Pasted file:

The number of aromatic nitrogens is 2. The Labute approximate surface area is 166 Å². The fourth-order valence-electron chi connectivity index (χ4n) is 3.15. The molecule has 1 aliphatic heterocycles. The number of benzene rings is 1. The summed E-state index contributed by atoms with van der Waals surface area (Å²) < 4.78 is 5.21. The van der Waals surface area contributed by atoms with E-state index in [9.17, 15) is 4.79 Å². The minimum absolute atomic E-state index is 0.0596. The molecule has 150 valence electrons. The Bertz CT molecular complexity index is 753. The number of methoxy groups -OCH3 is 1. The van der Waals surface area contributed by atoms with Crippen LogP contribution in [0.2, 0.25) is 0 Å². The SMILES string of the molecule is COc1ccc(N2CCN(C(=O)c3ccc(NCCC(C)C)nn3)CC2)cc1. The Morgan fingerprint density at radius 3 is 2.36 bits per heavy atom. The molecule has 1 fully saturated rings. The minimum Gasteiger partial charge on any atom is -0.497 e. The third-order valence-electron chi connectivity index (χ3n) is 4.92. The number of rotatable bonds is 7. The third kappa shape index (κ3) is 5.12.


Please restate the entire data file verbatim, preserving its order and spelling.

The number of aromatic nitrogens is 2. The Labute approximate surface area is 166 Å². The fourth-order valence-electron chi connectivity index (χ4n) is 3.15. The molecule has 1 aliphatic heterocycles. The number of benzene rings is 1. The summed E-state index contributed by atoms with van der Waals surface area (Å²) < 4.78 is 5.21. The van der Waals surface area contributed by atoms with E-state index in [9.17, 15) is 4.79 Å². The minimum absolute atomic E-state index is 0.0596. The molecule has 150 valence electrons. The Bertz CT molecular complexity index is 753. The number of methoxy groups -OCH3 is 1. The van der Waals surface area contributed by atoms with Crippen LogP contribution in [0.2, 0.25) is 0 Å². The SMILES string of the molecule is COc1ccc(N2CCN(C(=O)c3ccc(NCCC(C)C)nn3)CC2)cc1. The Morgan fingerprint density at radius 3 is 2.36 bits per heavy atom. The molecule has 1 fully saturated rings. The minimum Gasteiger partial charge on any atom is -0.497 e. The third-order valence-electron chi connectivity index (χ3n) is 4.92. The number of rotatable bonds is 7. The third kappa shape index (κ3) is 5.12.